5 Myths About Polycystic Ovary Syndrome

Myth #1: Your PCOS was a result of anything you did.
Having PCOS is not your fault. There are a lot of possible causes that should be considered such as genetics. Women who have PCOS are also more likely to have it if their mothers and sisters do.
Androgens regulate the development of male qualities and these hormones are produced by all women. However, some of the women who has PCOS produces more androgen than the average. The same thing has been speculated with the Estrogen or the feminine hormones though this is accurate, it is not true to all. The PCOS is most likely to happen to women with LOW estrogen levels.

Even if the follicles expand and build up fluid but if the eggs are not released, ovulation will never take place. The follicles can even develop into cysts. This is the reason why your body is unable to produce the hormone progesterone, which is necessary to maintain regular cycles.
It is believed by some researchers that the body's enhanced androgen production may be influenced by insulin which is another hormone. Women with PCOS may have insulin resistance but bad eating and bad exercise habits may not always be the cause of insulin resistance in women who are overweight or obese.  Furthermore, through appropriate food, lifestyle, herbal remedies, and supplements these imbalances can be managed.
Myth #2: You have PCOS if your menstrual cycle is irregular
Irregular cycle can have many different causes, it’s not always mainly because of PCOS. A typical cycle lasts between 21 to 35 days, however a minimum of 24 days is recommended for fertility. Other than PCOS, possible causes of an irregular cycle include stress, thyroid conditions, pelvic inflammatory excessive diet and exercise or uterine fibroids and the list goes on.

If your cycles are less than 22 days or longer than 34 days, better yet consult a holistic fertility doctor.  Doctors can determine the cause through an examination such as blood test to check thyroid levels. Through this, they can identify the kind of support that best suits you in restoring more balance to control your cycles and boost fertility.
Myth #3: PCOS makes you overweight and impossible to lose weight
Despite the fact that women with PCOS are more likely to be overweight than those without the illness, there is no direct causal link between PCOS and weight. This proves that women with normal or low body weight can also have PCOS.

Eventhough it is reported that most of the women who experienced difficulty in losing weight have PCOS, it has been found out that both PCOS-affected and non-PCOS affected women loses the same amount of weight when interventions like diet and behavior change programs are used. According to a new study, a high body mass index (BMI) is one of the factors that contribute to PCOS, and gaining weight intensifies symptoms. PCOS, however, does not seem to have an impact on BMI. To completely comprehend these relationships, more study is required. It's encouraging to learn that even a minor weight decrease can lessen PCOS symptoms.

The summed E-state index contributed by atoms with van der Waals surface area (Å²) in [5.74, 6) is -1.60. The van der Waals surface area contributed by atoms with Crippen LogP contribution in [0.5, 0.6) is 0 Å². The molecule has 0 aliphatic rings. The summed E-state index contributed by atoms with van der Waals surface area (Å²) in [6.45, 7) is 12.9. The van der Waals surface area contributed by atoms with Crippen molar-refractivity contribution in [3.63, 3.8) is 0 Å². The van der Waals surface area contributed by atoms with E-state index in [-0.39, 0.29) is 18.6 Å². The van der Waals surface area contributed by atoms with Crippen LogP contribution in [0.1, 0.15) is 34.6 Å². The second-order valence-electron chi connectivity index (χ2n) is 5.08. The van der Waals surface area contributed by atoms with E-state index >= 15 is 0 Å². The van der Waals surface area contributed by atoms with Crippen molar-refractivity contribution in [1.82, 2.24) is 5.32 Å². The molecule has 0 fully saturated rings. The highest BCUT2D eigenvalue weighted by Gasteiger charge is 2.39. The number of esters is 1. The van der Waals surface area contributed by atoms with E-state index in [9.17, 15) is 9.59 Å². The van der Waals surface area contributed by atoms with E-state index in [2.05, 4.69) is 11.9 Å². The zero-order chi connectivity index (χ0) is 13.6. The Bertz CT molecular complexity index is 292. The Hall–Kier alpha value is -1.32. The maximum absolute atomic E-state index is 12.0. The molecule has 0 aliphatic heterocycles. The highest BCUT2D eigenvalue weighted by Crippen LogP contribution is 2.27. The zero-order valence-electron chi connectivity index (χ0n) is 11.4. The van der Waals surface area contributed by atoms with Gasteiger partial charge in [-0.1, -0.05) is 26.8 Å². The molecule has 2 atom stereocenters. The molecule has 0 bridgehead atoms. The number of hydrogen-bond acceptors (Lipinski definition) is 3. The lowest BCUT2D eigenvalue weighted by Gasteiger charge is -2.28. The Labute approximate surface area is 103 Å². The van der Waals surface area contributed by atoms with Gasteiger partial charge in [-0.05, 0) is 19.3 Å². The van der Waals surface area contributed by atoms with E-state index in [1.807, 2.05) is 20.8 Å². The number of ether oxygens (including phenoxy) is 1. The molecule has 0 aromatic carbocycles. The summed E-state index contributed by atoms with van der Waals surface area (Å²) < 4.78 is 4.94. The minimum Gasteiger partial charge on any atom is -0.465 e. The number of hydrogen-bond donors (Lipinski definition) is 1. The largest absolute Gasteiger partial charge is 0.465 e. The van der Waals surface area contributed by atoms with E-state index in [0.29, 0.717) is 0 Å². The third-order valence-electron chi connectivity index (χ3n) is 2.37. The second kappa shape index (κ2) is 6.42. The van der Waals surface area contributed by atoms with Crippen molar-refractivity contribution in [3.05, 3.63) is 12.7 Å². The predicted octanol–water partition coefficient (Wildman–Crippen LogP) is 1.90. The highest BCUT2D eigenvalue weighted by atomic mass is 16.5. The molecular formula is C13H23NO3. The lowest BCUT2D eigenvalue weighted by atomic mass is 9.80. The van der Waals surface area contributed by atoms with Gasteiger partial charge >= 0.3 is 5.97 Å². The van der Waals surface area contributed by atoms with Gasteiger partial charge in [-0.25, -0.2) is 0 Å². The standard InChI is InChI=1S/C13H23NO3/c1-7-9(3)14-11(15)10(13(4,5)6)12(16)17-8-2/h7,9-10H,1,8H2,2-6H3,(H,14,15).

For women with PCOS, the first line of treatment entails maximizing a healthy lifestyle, which includes eating well, exercising, and quitting smoking. The need for support is highlighted by the fact that women with PCOS may experience additional difficulties putting these changes into practice, such as greater levels of worry and sadness.
Each woman with PCOS has a unique set of risk factors that contribute to her condition so we should not make assumptions without reliable evidence. Getting the right support from an expert will help them manage the illness, get greater results, and have a  positive experience.
Myth #4: Blood test is the only way to diagnose PCOS
That's totally wrong! More than 1 test is needed to actually determine if someone has PCOS. That is why it's critical that your healthcare practitioner investigate all potential factors and run tests for them because PCOS is actually a variety of various factors contributing to an ovulation and irregular periods. Among these could be a:

  • Blood test to measure the levels of several hormones

  • Ultrasound of the Pelvis to identify if the ovary is enlarged or to look for any ovarian cysts

  • Physical examination to check your thyroid gland, skin, hair, breasts and belly and body mass index (BMI)

Myth #5: You Can't Get Pregnant if You Have PCOS
True as it may that 1 in 2 PCOS patients will experience difficulties conceiving or maintaining pregnancy but it doesn't necessarily apply to all. Talking about your alternatives with your holistic fertility doctor will give your body a chance. To help your body in optimizing hormones, underlying variables, and fertility, there are numerous choices available in the holistic community. In actuality, the majority of our PCOS customers go on to become pregnant and deliver healthy children.
Whether or whether you're trying to get pregnant, PCOS affects a number of other bodily functions, including insulin, bone health, and cardiovascular and cardiovascular health. Receiving support prior to trying to conceive is crucial, and using chemical contraception is frequently just a band-aid that doesn't address the underlying issues or help you manage your periods. When utilizing hormonal contraception, women's regular cycles result in a "withdrawal bleed" that does not correspond to the normal hormonal changes that should take place in your body every month.